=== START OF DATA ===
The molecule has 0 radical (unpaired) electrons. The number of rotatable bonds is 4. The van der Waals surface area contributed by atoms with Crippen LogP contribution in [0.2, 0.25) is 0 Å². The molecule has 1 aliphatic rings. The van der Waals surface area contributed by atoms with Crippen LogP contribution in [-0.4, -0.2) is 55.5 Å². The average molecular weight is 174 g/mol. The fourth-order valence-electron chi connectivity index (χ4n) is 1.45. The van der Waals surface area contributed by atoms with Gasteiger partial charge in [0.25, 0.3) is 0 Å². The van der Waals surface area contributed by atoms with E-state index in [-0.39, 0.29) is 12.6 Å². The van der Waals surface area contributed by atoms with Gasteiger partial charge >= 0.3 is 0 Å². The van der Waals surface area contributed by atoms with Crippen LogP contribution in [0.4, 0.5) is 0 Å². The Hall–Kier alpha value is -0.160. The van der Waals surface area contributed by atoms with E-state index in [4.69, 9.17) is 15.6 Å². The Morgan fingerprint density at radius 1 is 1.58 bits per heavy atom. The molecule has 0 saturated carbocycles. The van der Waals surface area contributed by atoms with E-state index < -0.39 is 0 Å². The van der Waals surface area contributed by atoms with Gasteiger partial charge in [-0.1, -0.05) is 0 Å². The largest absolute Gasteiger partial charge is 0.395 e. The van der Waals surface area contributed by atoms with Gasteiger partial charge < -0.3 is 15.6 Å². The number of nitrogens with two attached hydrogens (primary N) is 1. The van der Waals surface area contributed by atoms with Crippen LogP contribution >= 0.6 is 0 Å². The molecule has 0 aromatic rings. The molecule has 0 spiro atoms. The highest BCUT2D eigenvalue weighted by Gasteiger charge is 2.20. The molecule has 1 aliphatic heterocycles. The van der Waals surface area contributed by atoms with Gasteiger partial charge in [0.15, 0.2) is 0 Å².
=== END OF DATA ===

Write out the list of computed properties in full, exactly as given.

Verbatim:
The molecule has 0 radical (unpaired) electrons. The number of rotatable bonds is 4. The van der Waals surface area contributed by atoms with Crippen LogP contribution in [0.2, 0.25) is 0 Å². The molecule has 1 aliphatic rings. The van der Waals surface area contributed by atoms with Crippen LogP contribution in [-0.4, -0.2) is 55.5 Å². The average molecular weight is 174 g/mol. The fourth-order valence-electron chi connectivity index (χ4n) is 1.45. The van der Waals surface area contributed by atoms with Gasteiger partial charge in [0.25, 0.3) is 0 Å². The van der Waals surface area contributed by atoms with E-state index in [-0.39, 0.29) is 12.6 Å². The van der Waals surface area contributed by atoms with Gasteiger partial charge >= 0.3 is 0 Å². The van der Waals surface area contributed by atoms with Crippen LogP contribution in [0.4, 0.5) is 0 Å². The Hall–Kier alpha value is -0.160. The van der Waals surface area contributed by atoms with E-state index in [4.69, 9.17) is 15.6 Å². The Morgan fingerprint density at radius 1 is 1.58 bits per heavy atom. The molecule has 0 saturated carbocycles. The van der Waals surface area contributed by atoms with E-state index < -0.39 is 0 Å². The van der Waals surface area contributed by atoms with Gasteiger partial charge in [-0.1, -0.05) is 0 Å². The largest absolute Gasteiger partial charge is 0.395 e. The van der Waals surface area contributed by atoms with Gasteiger partial charge < -0.3 is 15.6 Å². The number of nitrogens with two attached hydrogens (primary N) is 1. The van der Waals surface area contributed by atoms with Crippen LogP contribution >= 0.6 is 0 Å². The molecule has 0 aromatic rings. The molecule has 0 spiro atoms. The highest BCUT2D eigenvalue weighted by Gasteiger charge is 2.20. The molecule has 1 aliphatic heterocycles. The van der Waals surface area contributed by atoms with Gasteiger partial charge in [0.15, 0.2) is 0 Å².